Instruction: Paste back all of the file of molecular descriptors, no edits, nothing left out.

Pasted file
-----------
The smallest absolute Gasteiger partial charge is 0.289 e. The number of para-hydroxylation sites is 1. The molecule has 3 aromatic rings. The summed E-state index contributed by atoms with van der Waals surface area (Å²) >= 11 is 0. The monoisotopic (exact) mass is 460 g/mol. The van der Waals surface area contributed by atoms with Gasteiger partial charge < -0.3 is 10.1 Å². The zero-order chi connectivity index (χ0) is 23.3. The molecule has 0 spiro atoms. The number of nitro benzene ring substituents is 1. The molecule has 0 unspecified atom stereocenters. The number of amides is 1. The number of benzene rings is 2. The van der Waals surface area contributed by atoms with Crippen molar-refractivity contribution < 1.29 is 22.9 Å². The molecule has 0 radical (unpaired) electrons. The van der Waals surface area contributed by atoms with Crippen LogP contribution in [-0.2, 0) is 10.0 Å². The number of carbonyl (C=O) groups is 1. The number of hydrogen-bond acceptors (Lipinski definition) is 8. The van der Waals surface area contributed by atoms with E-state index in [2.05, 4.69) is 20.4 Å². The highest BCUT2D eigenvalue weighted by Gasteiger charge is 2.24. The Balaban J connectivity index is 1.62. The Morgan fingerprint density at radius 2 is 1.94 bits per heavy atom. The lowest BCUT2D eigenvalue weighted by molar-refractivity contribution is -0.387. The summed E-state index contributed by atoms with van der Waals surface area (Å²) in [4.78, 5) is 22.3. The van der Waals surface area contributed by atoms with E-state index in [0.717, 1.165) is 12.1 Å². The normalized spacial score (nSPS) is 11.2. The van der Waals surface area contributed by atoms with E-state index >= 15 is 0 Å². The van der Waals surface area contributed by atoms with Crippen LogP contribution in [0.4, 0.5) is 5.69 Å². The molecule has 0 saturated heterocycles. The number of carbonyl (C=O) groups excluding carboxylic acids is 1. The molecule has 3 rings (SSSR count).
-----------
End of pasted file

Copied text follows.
The smallest absolute Gasteiger partial charge is 0.289 e. The number of para-hydroxylation sites is 1. The molecule has 3 aromatic rings. The summed E-state index contributed by atoms with van der Waals surface area (Å²) >= 11 is 0. The monoisotopic (exact) mass is 460 g/mol. The van der Waals surface area contributed by atoms with Gasteiger partial charge < -0.3 is 10.1 Å². The zero-order chi connectivity index (χ0) is 23.3. The molecule has 0 spiro atoms. The number of nitro benzene ring substituents is 1. The molecule has 0 unspecified atom stereocenters. The number of amides is 1. The number of benzene rings is 2. The van der Waals surface area contributed by atoms with Crippen molar-refractivity contribution < 1.29 is 22.9 Å². The molecule has 0 radical (unpaired) electrons. The van der Waals surface area contributed by atoms with Crippen LogP contribution in [-0.2, 0) is 10.0 Å². The number of carbonyl (C=O) groups is 1. The number of hydrogen-bond acceptors (Lipinski definition) is 8. The van der Waals surface area contributed by atoms with E-state index in [2.05, 4.69) is 20.4 Å². The highest BCUT2D eigenvalue weighted by Gasteiger charge is 2.24. The Balaban J connectivity index is 1.62. The Morgan fingerprint density at radius 2 is 1.94 bits per heavy atom. The lowest BCUT2D eigenvalue weighted by molar-refractivity contribution is -0.387. The summed E-state index contributed by atoms with van der Waals surface area (Å²) in [4.78, 5) is 22.3. The van der Waals surface area contributed by atoms with E-state index in [0.717, 1.165) is 12.1 Å². The normalized spacial score (nSPS) is 11.2. The van der Waals surface area contributed by atoms with E-state index >= 15 is 0 Å². The van der Waals surface area contributed by atoms with Crippen LogP contribution in [0.4, 0.5) is 5.69 Å². The molecule has 0 saturated heterocycles. The number of carbonyl (C=O) groups excluding carboxylic acids is 1. The molecule has 3 rings (SSSR count).